Glenn L. Martin Company
Glenn L. Martin; Charles Willard, chief engineer, 1913-1914; joined 1915 by Donald Douglas (later of McDonnell Douglas Corp.), who helped develop new aeroplanes. Charles Healy Day was designer in 1911 but left because he wanted to built a tractor and Martin did not. Day returned to Martin in mid-1913 and designed Martin's first seaplane but apparently left again in 1914 to work for himself for a short while before joining Sloane Aeroplane Co.
Produced pusher and headless and semi-headless pushers 1911-1912 and variations of Model T tandem-seat tractor biplanes for land and sea from 1913, apparently for U.S. Army.
Briefly formed Wright-Martin Aircraft Corp. with Wright Aircraft Co. and several other companies in 1916. [Did Martin Co. still exist as an independent entity during this time? Or did it reappear after Wright-Martin was dissolved? In either case it continued to exist as Martin until it became Martin Marietta in 1961.]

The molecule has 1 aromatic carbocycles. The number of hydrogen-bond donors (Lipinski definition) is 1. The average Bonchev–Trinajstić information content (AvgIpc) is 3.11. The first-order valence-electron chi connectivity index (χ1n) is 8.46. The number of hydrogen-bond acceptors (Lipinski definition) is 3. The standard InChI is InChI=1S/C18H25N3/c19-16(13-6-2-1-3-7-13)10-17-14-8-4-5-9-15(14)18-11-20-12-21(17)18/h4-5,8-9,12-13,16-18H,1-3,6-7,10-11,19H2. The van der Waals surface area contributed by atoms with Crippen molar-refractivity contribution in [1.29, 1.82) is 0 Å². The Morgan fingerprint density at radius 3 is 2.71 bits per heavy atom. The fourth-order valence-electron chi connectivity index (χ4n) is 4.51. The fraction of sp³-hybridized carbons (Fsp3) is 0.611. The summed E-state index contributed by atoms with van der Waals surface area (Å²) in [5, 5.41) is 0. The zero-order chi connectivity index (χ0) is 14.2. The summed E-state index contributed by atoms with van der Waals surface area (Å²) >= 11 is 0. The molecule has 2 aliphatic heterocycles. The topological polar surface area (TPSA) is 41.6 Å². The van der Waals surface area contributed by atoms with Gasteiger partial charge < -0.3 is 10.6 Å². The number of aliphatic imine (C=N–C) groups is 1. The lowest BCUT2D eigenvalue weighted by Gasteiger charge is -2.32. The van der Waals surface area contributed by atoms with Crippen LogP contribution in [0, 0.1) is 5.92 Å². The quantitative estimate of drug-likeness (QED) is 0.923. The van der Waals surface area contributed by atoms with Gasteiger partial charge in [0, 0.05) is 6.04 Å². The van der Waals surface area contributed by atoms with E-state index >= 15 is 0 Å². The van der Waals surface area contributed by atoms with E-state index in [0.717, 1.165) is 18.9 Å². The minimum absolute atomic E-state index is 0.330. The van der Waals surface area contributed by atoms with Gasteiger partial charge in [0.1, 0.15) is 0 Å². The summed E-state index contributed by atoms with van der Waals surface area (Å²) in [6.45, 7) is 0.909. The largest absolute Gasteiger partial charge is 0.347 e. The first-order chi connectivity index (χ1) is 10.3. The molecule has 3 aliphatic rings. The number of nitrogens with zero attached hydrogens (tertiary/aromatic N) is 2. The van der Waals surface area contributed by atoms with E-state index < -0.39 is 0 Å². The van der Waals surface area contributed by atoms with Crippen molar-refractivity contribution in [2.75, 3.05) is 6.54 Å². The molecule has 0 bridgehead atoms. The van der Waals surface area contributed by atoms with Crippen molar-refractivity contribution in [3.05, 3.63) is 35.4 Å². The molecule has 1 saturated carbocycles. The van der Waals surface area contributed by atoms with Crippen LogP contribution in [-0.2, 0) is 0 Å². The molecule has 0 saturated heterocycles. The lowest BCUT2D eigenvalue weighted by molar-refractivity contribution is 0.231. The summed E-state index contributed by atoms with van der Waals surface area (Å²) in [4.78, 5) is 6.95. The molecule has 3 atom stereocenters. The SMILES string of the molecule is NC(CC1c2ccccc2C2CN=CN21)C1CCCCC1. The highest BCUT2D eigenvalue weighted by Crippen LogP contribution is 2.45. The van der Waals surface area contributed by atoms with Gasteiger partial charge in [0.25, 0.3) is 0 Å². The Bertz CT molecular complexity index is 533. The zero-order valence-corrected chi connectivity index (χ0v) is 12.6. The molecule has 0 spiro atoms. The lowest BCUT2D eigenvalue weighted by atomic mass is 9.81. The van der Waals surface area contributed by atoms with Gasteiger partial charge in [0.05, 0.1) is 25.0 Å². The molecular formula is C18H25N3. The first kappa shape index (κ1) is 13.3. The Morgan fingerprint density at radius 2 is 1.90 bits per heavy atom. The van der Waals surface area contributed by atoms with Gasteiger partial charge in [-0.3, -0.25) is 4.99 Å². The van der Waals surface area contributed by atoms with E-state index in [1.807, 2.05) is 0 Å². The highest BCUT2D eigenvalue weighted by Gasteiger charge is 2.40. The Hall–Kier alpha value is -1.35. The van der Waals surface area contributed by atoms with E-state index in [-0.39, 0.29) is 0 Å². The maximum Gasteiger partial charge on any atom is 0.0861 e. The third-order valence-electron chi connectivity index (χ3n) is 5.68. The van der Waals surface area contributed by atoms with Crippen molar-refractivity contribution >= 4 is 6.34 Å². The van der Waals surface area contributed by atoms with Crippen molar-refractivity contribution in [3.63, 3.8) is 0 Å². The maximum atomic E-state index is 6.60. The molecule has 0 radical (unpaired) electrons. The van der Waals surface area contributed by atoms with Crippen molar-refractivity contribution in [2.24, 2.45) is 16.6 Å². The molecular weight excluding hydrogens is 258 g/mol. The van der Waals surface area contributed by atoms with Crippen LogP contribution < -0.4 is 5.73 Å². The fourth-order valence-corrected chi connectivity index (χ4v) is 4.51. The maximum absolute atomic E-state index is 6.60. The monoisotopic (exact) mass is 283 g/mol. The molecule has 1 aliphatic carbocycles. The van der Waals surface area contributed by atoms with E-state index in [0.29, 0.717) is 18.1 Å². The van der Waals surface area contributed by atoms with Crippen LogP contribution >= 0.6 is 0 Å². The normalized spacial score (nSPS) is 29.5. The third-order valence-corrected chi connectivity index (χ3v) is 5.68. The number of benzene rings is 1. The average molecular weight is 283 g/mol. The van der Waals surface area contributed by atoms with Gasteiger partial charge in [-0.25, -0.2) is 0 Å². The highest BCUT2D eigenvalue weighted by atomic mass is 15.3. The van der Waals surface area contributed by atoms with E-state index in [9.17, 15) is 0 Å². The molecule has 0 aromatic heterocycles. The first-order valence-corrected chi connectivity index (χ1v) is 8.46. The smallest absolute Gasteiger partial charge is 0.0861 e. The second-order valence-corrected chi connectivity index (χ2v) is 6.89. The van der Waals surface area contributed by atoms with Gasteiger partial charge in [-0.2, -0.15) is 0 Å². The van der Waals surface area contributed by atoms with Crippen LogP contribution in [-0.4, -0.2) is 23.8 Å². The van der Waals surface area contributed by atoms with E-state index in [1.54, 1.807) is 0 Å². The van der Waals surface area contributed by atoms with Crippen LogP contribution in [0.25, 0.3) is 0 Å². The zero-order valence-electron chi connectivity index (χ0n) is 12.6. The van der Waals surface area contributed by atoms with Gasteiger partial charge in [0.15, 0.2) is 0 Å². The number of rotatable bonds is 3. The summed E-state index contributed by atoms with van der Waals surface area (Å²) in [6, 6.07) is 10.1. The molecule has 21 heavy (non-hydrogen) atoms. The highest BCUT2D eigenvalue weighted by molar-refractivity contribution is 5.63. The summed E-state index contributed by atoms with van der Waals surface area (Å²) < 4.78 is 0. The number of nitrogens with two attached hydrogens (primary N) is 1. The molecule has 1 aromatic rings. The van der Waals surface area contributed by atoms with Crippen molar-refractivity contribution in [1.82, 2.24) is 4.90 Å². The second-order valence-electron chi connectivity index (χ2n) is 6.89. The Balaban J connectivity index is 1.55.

Source: 2dG389, Keith Rider started with Martin, 1913, then moved to Douglas. Rider may have been a key individual.
- Gunston, 1993, p196-197
- Gunston, 2005, p303
- SD95, 190-192; 1IDCH67, 70; 1917ASJ274; 1919YB61, 196.
- Who's Who, 1922, p. 73
- w:Glenn L. Martin Company
|Names||Glenn L. Martin Co.|
|City||Santa Anna, CA, 1911; moved to Griffith Park, Los Angeles, CA, 1912. (must mean Santa Ana)|
|Key people||Glenn L. Martin, Charles Willard, Donald Douglas, Charles Healy Day|